Value Investing Definition
Define Value Investing In Simple Terms
Value investors believe that the market tends to overreact to news, both positive and negative, and so a price reduction in a stock does not always correlate with a reduction in value.
They seek to take advantage of stocks they believe the market is undervaluing in order to profit off valuable but inexpensive stocks.
What Does Value Investing Mean In Finance?
One of the ideas behind value investing is that if you know the true value of something, then you can save money by buying it when it sells at a discount.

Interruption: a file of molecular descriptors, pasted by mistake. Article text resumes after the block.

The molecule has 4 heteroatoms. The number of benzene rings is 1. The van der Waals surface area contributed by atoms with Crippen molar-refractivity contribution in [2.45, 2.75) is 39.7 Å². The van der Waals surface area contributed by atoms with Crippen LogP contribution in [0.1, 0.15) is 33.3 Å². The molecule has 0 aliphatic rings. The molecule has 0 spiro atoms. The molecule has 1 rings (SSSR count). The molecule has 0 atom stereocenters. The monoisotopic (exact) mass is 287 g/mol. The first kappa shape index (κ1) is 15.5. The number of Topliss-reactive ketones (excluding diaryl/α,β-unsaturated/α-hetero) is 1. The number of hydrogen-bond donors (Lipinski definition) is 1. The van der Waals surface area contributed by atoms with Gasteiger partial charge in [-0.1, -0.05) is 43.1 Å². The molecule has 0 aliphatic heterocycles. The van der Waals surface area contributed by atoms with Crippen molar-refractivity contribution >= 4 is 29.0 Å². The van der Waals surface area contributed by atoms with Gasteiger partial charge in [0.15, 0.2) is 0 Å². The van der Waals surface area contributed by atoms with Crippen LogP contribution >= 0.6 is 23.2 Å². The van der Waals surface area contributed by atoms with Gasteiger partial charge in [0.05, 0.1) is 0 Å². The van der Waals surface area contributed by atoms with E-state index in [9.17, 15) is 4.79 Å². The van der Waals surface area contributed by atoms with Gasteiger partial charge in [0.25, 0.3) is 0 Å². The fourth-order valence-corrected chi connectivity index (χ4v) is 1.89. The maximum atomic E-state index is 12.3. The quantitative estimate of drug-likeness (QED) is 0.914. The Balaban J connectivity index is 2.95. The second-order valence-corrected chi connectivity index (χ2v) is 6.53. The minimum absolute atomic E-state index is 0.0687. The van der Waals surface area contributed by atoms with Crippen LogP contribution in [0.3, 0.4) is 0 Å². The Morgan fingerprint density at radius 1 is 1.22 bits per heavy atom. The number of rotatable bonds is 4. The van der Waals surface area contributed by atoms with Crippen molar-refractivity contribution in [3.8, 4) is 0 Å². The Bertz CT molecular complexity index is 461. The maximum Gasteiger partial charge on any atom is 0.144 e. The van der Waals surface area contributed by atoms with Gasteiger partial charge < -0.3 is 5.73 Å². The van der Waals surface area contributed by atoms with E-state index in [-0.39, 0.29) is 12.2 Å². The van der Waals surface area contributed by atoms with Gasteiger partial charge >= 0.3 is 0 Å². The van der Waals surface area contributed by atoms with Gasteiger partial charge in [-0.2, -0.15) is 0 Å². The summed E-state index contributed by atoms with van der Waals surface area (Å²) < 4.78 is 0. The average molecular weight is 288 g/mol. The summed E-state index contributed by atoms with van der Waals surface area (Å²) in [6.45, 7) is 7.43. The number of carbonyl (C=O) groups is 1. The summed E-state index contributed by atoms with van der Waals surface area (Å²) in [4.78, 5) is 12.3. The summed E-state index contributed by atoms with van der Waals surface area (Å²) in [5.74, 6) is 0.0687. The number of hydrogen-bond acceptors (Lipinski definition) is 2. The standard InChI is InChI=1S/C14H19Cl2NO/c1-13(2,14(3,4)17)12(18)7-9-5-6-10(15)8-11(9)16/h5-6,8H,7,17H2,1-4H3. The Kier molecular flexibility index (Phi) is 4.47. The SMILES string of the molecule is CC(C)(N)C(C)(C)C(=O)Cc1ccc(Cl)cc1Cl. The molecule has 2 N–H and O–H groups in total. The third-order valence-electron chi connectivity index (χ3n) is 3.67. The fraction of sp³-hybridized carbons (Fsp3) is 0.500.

For example, it doesn’t make financial sense to buy a car for full price now if it will go on sale later and can be bought for less.
The same principle applies to stocks.
Example of Value Investing
Because discounts on stocks are not usually advertised or predictable, part of value investing involves doing detective work on changes in stock prices.
Furthermore, value investors also have to determine what the intrinsic value of a stock is.
Some of the most common methods value investors use to determine the intrinsic value of an investment are the price-to-book ratio, the price-to-earnings ratio, and free cash flow.